The art at the dam’s Monument Plaza, including Winged Figures of the Republic, was created with a message. The artist believed that the orientation of many ancient structures included messages from their creators to people of the future. Oskar JW Hansen designed the art here with that in mind. For descriptions and meanings click here.
Click here for stories and essays about the dam itself.
Satisfied that nothing major at the dam (except the very low water level) had changed since our last visit, we headed for the Mike O’Callaghan – Pat Tillman Memorial Bridge. Now this was something we hadn’t seen before!
The bridge is perched 890′ above the turquoise Colorado River, and wedged between the rocky cliffs of Nevada and Arizona. It was constructed to re-route most traffic off the narrow and busy two-lane road atop the dam.
If you have a fear of heights this may not be your kind of experience. We learned that eight people have jumped to their death since the opening in October 2010.
The pedestrian walkway provided us with spectacular views of the dam from a new perspective:
The walk from the bridge entry to the far end of the span is 1.3 miles, and there’s no exit on the Arizona end. After walking across and back we were more than ready to head home.
Back on the trail we cooled off a bit while walking through the tunnels again, and took a break to enjoy the panorama of Lake Mead.
It was a long day of learning many superlatives about these man-made marvels; Hoover Dam as a great American technological achievement, the Mike O’Callaghan – Pat Tillman Memorial Bridge supported by the longest arch in the western hemisphere, and Lake Mead as the largest reservoir in the U.S. (when full).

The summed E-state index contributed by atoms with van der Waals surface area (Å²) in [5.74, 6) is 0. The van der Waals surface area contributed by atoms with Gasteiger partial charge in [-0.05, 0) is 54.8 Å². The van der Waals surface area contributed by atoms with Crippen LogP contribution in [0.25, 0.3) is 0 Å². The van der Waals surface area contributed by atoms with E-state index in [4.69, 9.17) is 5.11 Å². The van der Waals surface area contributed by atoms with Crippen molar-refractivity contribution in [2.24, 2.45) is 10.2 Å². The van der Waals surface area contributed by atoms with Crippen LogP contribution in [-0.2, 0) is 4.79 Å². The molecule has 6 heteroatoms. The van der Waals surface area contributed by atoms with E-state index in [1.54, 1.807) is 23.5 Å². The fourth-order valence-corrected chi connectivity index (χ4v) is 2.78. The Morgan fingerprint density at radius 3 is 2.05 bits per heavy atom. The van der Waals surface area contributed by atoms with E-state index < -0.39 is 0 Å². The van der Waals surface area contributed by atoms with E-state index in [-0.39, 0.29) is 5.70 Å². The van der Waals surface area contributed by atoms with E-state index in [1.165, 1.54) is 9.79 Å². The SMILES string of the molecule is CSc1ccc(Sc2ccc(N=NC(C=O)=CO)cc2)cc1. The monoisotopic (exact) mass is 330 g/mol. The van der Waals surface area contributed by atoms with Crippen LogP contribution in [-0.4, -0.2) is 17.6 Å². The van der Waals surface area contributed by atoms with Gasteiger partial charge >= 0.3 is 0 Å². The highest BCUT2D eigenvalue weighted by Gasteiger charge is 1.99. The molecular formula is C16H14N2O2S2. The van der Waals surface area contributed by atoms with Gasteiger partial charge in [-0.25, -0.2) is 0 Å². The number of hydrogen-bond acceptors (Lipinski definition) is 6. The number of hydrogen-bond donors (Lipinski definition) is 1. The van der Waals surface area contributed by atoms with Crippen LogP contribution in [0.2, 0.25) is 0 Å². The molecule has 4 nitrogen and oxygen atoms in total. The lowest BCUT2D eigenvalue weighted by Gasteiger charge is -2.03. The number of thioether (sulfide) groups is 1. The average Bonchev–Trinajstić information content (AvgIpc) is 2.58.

And for us personally, it was the longest walk we’ve taken since starting our adventure.
What a day it was!
Next up: Zip – Float – Hike – Yay!
After soaking in the natural hot springs and enjoying a therapeutic massage with Karin Pine (who managed to hit all the spots that needed healing) at Tecopa Hot Springs, it was time to get rolling again. The view while on highway 127 W continued to keep a smile on our faces and the camera shutter clicking.
After only a couple hours of landscape-gawking, we made a (diesel) pit stop at Primm Valley near the stateline of Nevada and California. We thought it might be fun to hang out at the casinos there for a free night of camping, plus we could fill up Betsy’s 100-gallon tank with reasonably-priced fuel.
We parked in one of the biggest parking lots we’ve ever seen, behind Buffalo Bill’s Hotel Casino where we had the place almost to ourselves that night. It was so huge that Fedex and McDonald’s use it for a couple of hours a day as their transfer point for trucks heading east and west. Steve was amazed at the show they put on as several tractor-trailer rigs arrived and then transferred one or two or three trailers to other trucks heading to their appropriate destinations.
Since we don’t gamble, why stop here? Is there anything else to do other than gambling? Oh yes! Buffalo Bill’s houses the one-time tallest roller coaster in the world, the Desperado. In fact, it made it into the Guinness Book of Records as the world’s tallest roller coaster in 1996.
Steve rode this coaster with his Dad soon after it was completed, and again with me in 2000 (it scared the bejesus out of me). Since this was sort of along our route, he planned to ride it again. This time he is doing it alone, no sir not me, I’m done with roller coasters, no thank you. And so he did a tripeat alone on the Desperado and was happy as a clam after his exhilirating 2 min and 43 second ride.